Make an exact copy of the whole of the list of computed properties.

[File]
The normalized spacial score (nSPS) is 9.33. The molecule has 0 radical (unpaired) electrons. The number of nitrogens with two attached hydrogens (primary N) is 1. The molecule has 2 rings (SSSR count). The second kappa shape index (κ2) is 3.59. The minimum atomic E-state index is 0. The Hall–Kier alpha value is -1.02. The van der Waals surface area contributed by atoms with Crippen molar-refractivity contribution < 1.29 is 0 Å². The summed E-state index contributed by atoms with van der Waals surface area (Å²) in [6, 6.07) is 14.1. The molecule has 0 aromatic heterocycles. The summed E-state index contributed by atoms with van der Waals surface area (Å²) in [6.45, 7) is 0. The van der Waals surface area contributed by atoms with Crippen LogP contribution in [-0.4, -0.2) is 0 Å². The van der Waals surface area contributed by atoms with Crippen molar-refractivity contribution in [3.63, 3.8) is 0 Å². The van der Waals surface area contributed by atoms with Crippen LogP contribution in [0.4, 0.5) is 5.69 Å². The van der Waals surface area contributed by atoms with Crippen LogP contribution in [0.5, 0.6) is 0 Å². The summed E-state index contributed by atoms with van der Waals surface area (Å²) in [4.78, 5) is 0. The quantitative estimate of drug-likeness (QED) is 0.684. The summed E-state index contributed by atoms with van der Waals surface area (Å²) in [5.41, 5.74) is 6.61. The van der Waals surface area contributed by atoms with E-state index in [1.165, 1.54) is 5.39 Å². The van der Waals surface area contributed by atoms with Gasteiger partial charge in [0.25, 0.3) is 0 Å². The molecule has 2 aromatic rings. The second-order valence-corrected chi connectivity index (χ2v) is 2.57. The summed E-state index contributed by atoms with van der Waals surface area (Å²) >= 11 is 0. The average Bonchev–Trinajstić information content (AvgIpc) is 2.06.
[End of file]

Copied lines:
The normalized spacial score (nSPS) is 9.33. The molecule has 0 radical (unpaired) electrons. The number of nitrogens with two attached hydrogens (primary N) is 1. The molecule has 2 rings (SSSR count). The second kappa shape index (κ2) is 3.59. The minimum atomic E-state index is 0. The Hall–Kier alpha value is -1.02. The van der Waals surface area contributed by atoms with Crippen molar-refractivity contribution < 1.29 is 0 Å². The summed E-state index contributed by atoms with van der Waals surface area (Å²) in [6, 6.07) is 14.1. The molecule has 0 aromatic heterocycles. The summed E-state index contributed by atoms with van der Waals surface area (Å²) in [6.45, 7) is 0. The van der Waals surface area contributed by atoms with Crippen LogP contribution in [-0.4, -0.2) is 0 Å². The van der Waals surface area contributed by atoms with Crippen molar-refractivity contribution in [3.63, 3.8) is 0 Å². The van der Waals surface area contributed by atoms with Crippen LogP contribution in [0.4, 0.5) is 5.69 Å². The van der Waals surface area contributed by atoms with Crippen LogP contribution in [0.5, 0.6) is 0 Å². The summed E-state index contributed by atoms with van der Waals surface area (Å²) in [4.78, 5) is 0. The quantitative estimate of drug-likeness (QED) is 0.684. The summed E-state index contributed by atoms with van der Waals surface area (Å²) in [5.41, 5.74) is 6.61. The van der Waals surface area contributed by atoms with E-state index in [1.165, 1.54) is 5.39 Å². The van der Waals surface area contributed by atoms with Gasteiger partial charge in [0.25, 0.3) is 0 Å². The molecule has 2 aromatic rings. The second-order valence-corrected chi connectivity index (χ2v) is 2.57. The summed E-state index contributed by atoms with van der Waals surface area (Å²) >= 11 is 0. The average Bonchev–Trinajstić information content (AvgIpc) is 2.06.